8. The week that was in Thailand news: Accidents will happen I know I am a miserable sod but I really don’t see the point in celebrating the passing of another year. What is so goddamn joyous about being 365 days nearer to death? The same also goes for Christmas – though I pretend to be excited for the sake of my young children, being both English and Thai, who I believe should learn how to make merry as well as make merit. At Songkran – as I have documented before – I usually make a trip abroad or hide under the quilt with the air-conditioner turned up to full blast with a few dozen reruns of Blackadder, Harry Enfield and Friends or Catherine Tate. Mrs Rooster usually disappears to the wilds of Loei for New Year and Songkran so I have the house to myself and carte blanche to be as happy, or unhappy, as I bloomin’ well want to be. A great benefit to not going out at such festivals, of course, is that I miss at least two of the seven deadly day periods each year resulting in an added bonus, continuing life. Despite a reasonably strong understanding and appreciation of Thai culture, I am someone who smiles politely when Thais talk about the next life. I’ll put my faith in this one thank you very much and try and extend it as much as is humanly or humanely possible. Which definitely means staying off the roads until about mid-January; and with all the reports of accidents this week it seems like the right decision. In fact it seems like the Thai astrologer – who predicted some bad vibes from Saturn on Monday – is going to be right with his stunning observations that people would have tarmac trauma this week. The forum had a field day of mockdicule and ridery as they panned the Thais for believing in such nonsense with nary a soul mentioning that every western paper there ever was, has a horoscope. Still, the former Royal Astrologer might have tried to predict the day of the election. November? Perhaps. Or, more likely, delayed until everything is firmly in place to ensure that Uncle Prayut or Big Too remains in situ at least as long as Big Toupee over in Washington. The astrologer story caused much merriment but perhaps the Thais had been having a tipple too many too as it was more than matched by one of the biggest titter-fests of the year from the crazy clowns of constabulary. This one was the brainwave to hand out 45,000 bottles of Brands Chicken Essence and have motorists “sleep with the cops” to stop the carnage caused by dropping off at the “phuang malai” (the Thai word for steering wheel that is, incidentally, the same as garland that invariably hangs nearby). The cops had clearly done a deal with the nice people at Brands though surely they would have gone to Red Bull for a more stimulating beverage but for Boss dragging that poor policeman along half of Thong Lor in 2012. Brands have poured millions of baht in sponsorship into my favorite pastime in Thailand of tournament Scrabble and I have been involved in many of their promotional events as well. I smile and pretend I like their noxious liquid that nevertheless makes the condo balcony plants grow quite well. About a decade ago all the press were invited as I took on a famous “brainy” pop singer on a giant Scrabble board for the press in the atrium at Paragon – it was all a set-up but nobody minded as we played the words BRANDS, SINGERS and SMARTER before tying at 267 points each with my final move of APPLAUD that got the audience clapping as though it was all for real! Another year one of the Brands executives gave a speech in English opening the National Championships in which he referred to his product as “Essence of Children” – I was sure I was the only one in the 3,000 strong audience who heard it! Though with some of the abused children stories we have seen this year maybe it was not a slip of the tongue after all. The Brands road death story also led to my favorite forum comment of the week from “Darcula” commenting on the accident in which a woman driver mistook the accelerator for the brake: “Sticking a bottle of Brands Essence of Chicken under the accelerator pedal might have averted this carnage”. Meanwhile rocker Toon Bodyslam managed to complete his run along the Thai roads from the Malaysian border to Mae Sai without dying once and raised well over a billion baht to really sock it up the junta’s jumper. Thai and Western media yelled that he was the “Person of the Year” stealing His Generalness’s thunder like a raw recruit making off with the howitzer. Doubtless the pair will soon meet at Government House for the obligatory handshakes though with 2018 being a big year for Big Too I wouldn’t be surprised if he smiles and tells Toon under his breath: “Try upstaging me like that again and you won’t be getting up on stage again!” Some end of year good cheer came as the police children and others who dispatched the handicapped bread seller to the afterlife came up in court this last week. All seven – including the female who egged them on – were given 12 to 19 years each for killing Somkiat Srichan in Lat Prao early one Sunday morning in 2016. The prosecutors are appealing for lengthier sentences and they may well get them as premeditated murder does seem likely when you go home to get swords and return to use them on a defenseless person….. Still, the case disproved my least favorite of forum posters – and there are many – who bang on about 500 baht slaps on the wrist and brown envelopes. Tell that to the Ponzi scheme guy who was given 13,000 years! Though, admittedly, it was cut in half due to his helpfulness to investigators and with what seemed like a bit of Thai kindness or miscalculation he ended up getting just 20 years – in reality the maximum for the offence. And so to a few Rooster observations about the Thailand news of 2017 that tell us much about where we are as a nation! The highest traffic on Thaivisa was not politicians or even cops and robbers, but happened during the stories featuring YouTuber “My Mate Nate”. Both the act and the aftermath of American Nate Bartling’s stunts of the cat fighting the scorpion and laying Thai coins on the railway tracks virtually caused the TV servers to crash. As Bernard Trink would say: ‘Any comment would be superfluous’ – but was I the only one who missed Harold and the Porn Star wife who went their separate ways and were even usurped by “Big-leg” Herr Holst, The Most Hated German in Thailand? Down in QUOTES – the Queen Of The Eastern Seaboard - huge stories were Tony Kenway’s murder in his shiny red Porsche in January, District Chief Naris’s unwelcome intrusion into a British tourist’s short time room in Walking Street on Valentine’s Day, the police claim that visitor’s came to the resort because of the pull of nature and pensioner George who said he was an Aussie victim before he was revealed as a British thug wielding a machete and trying to kill a Thai man who later walloped him in a school car park. Some year round awards are also worth doling out to the deserving. Toon notwithstanding, my “Man of the Year” has to be Apichai Krobpetch who somehow managed to keep a straight face at all times – not an easy thing to do when you are chief of police in Pattaya. While my “Word of the Year” has to be “carnage” – the amount of stories that justifiably used that term is testament to one of the staples of the forum, the appalling state of accidents on the roads that saw the nation named as number one in the world for the worst of reasons. Other stories that generated less traffic but still great interest were Yingluck’s flight of fancy that, the debacle over the increase in alcohol and cigarette tax, the standoff at Wat Dhammakaya, the street food bans followed my Michelin stars in Bangkok and all those mega transport projects concerning billion baht intercity highways, ferries across the gulf, city trams and even bullet trains. They might need to rename the last of those – with the amount of guns in Thailand one wouldn’t want to give railways passengers any smart ideas. With everything from submarines to the underpass in Pattaya, it was quite a year with the political vying with the parochial and Prayut and Prawit perennially prattling from Government House. But for sheer farce and amusement there can only be one “Story of the Year” and for me that has to be the smoking ban on Thai beaches with the potential for a year in jail. Indeed as the D-Day for stubbing out approaches on February 1st we can expect the story to run and run until, like a thousand ill-conceived Thai initiatives that have gone before, it is, like the butts should be themselves, cast into the ashtray of history. To be reignited whenever foreigners who love Thailand gather to enjoy a joke at our hosts’ expense even though we know they don’t mean it and perhaps they never did! So here’s to more of the same in 2018 and my own astrological prediction for the coming year: The planets will continue to align to ensure that Thailand will always give the newbie and the long termer - and even the Thais themselves - reason to shake their collective heads and appreciate why this is truly the Land of Smiles. Though perhaps for different reasons. Sawatdee Pee Mai Khrap. Rooster -- © Copyright Thai Visa News 2017-12-30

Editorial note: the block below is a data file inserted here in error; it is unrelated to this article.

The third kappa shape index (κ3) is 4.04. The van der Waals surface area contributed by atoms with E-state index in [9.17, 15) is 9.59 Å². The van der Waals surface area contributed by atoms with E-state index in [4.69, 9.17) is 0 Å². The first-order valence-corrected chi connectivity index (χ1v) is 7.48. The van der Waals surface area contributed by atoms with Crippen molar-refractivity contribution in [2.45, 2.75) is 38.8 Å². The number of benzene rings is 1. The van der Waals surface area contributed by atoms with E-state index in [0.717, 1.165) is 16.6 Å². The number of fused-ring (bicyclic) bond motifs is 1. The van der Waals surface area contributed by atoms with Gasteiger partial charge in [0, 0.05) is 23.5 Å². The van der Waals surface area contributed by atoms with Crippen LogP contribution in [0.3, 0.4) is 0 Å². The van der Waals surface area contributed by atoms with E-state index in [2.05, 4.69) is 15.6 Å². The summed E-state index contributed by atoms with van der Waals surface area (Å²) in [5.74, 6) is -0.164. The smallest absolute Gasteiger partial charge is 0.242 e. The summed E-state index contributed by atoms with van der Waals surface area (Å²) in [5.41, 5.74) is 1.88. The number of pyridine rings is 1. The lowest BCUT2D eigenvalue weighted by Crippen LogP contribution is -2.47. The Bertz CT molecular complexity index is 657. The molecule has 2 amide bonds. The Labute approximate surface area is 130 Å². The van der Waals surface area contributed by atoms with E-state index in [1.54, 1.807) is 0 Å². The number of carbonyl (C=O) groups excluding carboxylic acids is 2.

9. The week that was in Thailand news: Mad Dogs and Englishmen “In tropical climes there are certain times of day, When all the citizens retire, To take their clothes off and perspire, It’s one of those rules the greatest fools obey.” So begins Noel Coward’s hilarious put down of the English abroad. For me the brilliant lyrics of one of my favorite songs often come to mind when contemplating a life in the tropics and the nutty actions of foreigners – and increasing Thais it seems – even when the weather is as chilly as it has been in Bangkok this week! With the mercury plummeting to 20 in the condo during the morning it seemed safe – even sensible - to don my full body suit and thermal underwear and brave the icy winds howling around Ratchayothin. My four year old asked if it would snow for Christmas. It didn’t hurt to say we might have a white Christmas. Trouble was as soon as I got about 200 meters from the house I was sweating like the proverbial pig and setting the lie to another pronouncement of Mr Coward: “That though the English are effete, They are quite impervious to heat”. Still, I observed every Thai motorcyclist on the roads of Krung Thep had a jacket to protect from the cold though some had forgotten the edict about helmets to protect from that other more permanent inconvenience, death. All long term foreign residents of the kingdom are united by one thing that helps make it possible to stay in Thailand long term. The ability to shrug off the laughs of the locals about our behavior. After a while, with a little guile and language perhaps, we can even have a few laughs at THEIR expense and get some smiles rather than approbation for our observations of the nuttier side of the Thai race. After all it may well be Mad Dogs and Englishmen who go out in the Midday Sun” but in “Bangkok at 12 o’clock” it is they “that foam at the mouth and run”. And while the English certainly used “to claim the Earth” these days it is not just us “that give rise to such hilarity and mirth”. Mrs Rooster – who is beautiful but invariably angry with my childish antics – this week went on a conspicuous go slow due to the temperature drop that saw a record -5 degrees on Doi Inthanon. I was informed that no food would be prepared and there was only “buffet” available. By this “foreign” term she was proud to use, she meant help yourself to whatever scraps are left in the fridge. By Buddha woman do you know what you are saying??! This is Clittamart! I countered by saying that I would not be showering again just “lang tuut yang diaw” (washing the nether regions) an expression I have always used that is invariably met by derision at home but titters outside, probably because outsiders don’t believe what the wife accepts as gospel. The missus has long since accepted the opening lines of the song that “the natives grieve when the white men leave their huts, because they’re obviously, definitely nuts”. Fortunately the change in the weather did not seem to affect the mad behavior of people of all nationalities this week as the Thaivisa pages and forums were filled with murder and mayhem and nutcases and numpties aplenty to keep us warm as the festivities approached. Top billing went to Dutchman ‘Rene’ who rather than accept that there are millions of women who wouldn’t mind marrying a foreigner decided to go to his ex’s house in Surin with murder in mind and knives in a bag. When he didn’t find her – and thus couldn’t get his gold necklace back – he did the obvious thing and stabbed her mum and brother about 50 times. Talk about the season of goodwill. The evidence seems damning and he looks set to get a lot of R and R over the next 40 odd years –like the English he better not “detest a siesta”. Apart from the dumbbell western couple scribbling graffiti in Bangkok who were fined 5,000 baht and given a knuckle rapping by none other than tourism bigwig Surachet, the other top tourist behaving badly had more serious consequences. That was the Chinese tourist, presumably, who pulled an elephant’s tail in Pattaya causing the pachyderm to stamp his tour group leader to death. The visitors from the middle kingdom seem to have cranked up the stupidity several notches from their boorish buffet behavior of years ago. Another visitor, though this time a legitimate park worker, was the handler in Pattaya caught prodding his tiger to make it roar for idiotic tourist selfies. An old acquaintance of mine – Edwin Wiek the animal rights advocate – got a million views for his post that rightfully shamed the park. The park responded in animal fashion by finding the usual scapegoat, a Burmese, and transferred him to an inactive post at the facility. Ever since his ancestors sacked Ayuthaya about 250 years ago to the day the Thais have always looked immediate left rather than further west to find someone to blame. At least it gets us mad Englishmen off the hook from time to time. Remaining well and truly on the hook this week was His Blinginess the dumb deputy Prawit who seems to have more watches than skeletons in his ample drawers. Big Brother Prayut tried to get some heat off his underling but only made matters worse – as usual – by showing off his Seiko then berating the bemused reporters by saying “How about next time I wear an alarm clock round my neck?” The time is indeed ticking for this latest excuse for a government though Rooster was left pondering the differences between beleaguered Mrs May in Whitehall, the Thai leaders and the buffoon of Trumpistan. Mrs May was forced to sack her closest minister because of some ancient sexual peccadillo that was clearly a public affair for the British while Prayut and Prawit – the Thai island that is PP – could just hide behind what His Generalness said was a “personal affair”. Drumph, in the manner of Duterte, seems to do whatever he pleases, public or personal, throwing juicy threats into the bargain, stirring hatred under the guise of political mandate. Transport and all its related madness is never far from the news and the last seven days on Thaivisa were no exception. Top story was the “mother of all U-turns” that did not refer to a dangerous blackspot on the Friendship Highway – a road that the Thais often refer to as “Sen Thang Morana” (death highway), incidentally. No, this U-turn was about sitting in the back of pick-ups, particularly, and even wearing helmets in Bangkok. The Thai police decided to get kind and let the Thais continue to kill each other at will, while also delaying the helmet laws. Seeing “muak gan nock” became “law” in about 1990 no one will really mind a few hundred thousand more crushed heads, surely? Apropos sitting in pick-ups, it was a set up. The rozzers never intended to enforce the law, just like at Songkran – it was just another amateurish attempt to warn, then appease the poor as the holidays approached. Akin to dangling the carrot of life before whipping it away again. Plod needn’t have bothered in trying to improve their image – in these days of social media shaming the Thais’ distrust for their constabulary is at an all-time low. Their only saving grace is that the politicians have shown little commensurate improvement either. Providing a little transport light relief – though some might have just thought about it solely in terms of relief – were the trolley dollies on Thai Viet Air that took Patpong, Nana and Soi Cowboy to the skies on the inaugural Swampy to Dalat flight. Rooster who in forty years has never felt the remotest need to visit Laos, Cambodia or Burma may have to make an exception for Vietnam one of these days. For someone who has lived in Thailand since the 1980s I haven’t seen much of the neighbors, though I know Bangkok like the back of my hand – and yes, it’s a bit hairy just like the city! I went to Samui in 1982 and thought it was too developed then. Koh Tao in 2010 may have been pre-murder days but it was fuller of 7-11s than even Ratchayothin. But while I have never been to Phi Phi I may need to change that stance now that McDonald’s have finally opened there. Referencing the island “lemonjelly” said in my favorite forum comment of the week, it is now called “Khao San-On-Sea”. Maybe it’s worth a visit now I can get a Big Mac to make up for the lack of nature, cleanliness and peace and quiet. And so to this week’s Rooster awards. The “What a Way to Avoid a Dowry Award” goes to the prospective groom in Chumporn who decided not to go through with his marriage after his bride-to- be caught him with his pants down with a rival. But did he really need to shoot the lady known as dentist Dr Por? He should also be getting the “Darwin Award for Services to the Gene Pool” as he is now, thankfully, very unlikely to ever procreate. While my “Careful Who You Cremate” award goes to the Thai authorities who handed over a dead body to relatives seven months ago only for the stiff to walk in on startled relatives this week very much alive. Sakhon, 44, will happily have his 13 digit social security number restored after it was retired rather like the shirts of basketball royalty Kobe Bryant over in the States this week. It all reminded me of an incident at the crocodile farm in Samut Prakarn more than 30 years ago. A man had fallen into the croc pit and was saved from being eaten but was declared dead. The authorities duly sent out a request to relatives who arrived and picked up the body and the 10,000 baht compensation package given as a kind of “sorry about that” from the park owners. The whole matter seemed amicably settled and forgotten…..until the real relatives turned up the following day to claim the body and the money. Merry Christmas. Rooster. -- © Copyright Thai Visa News 2017-12-23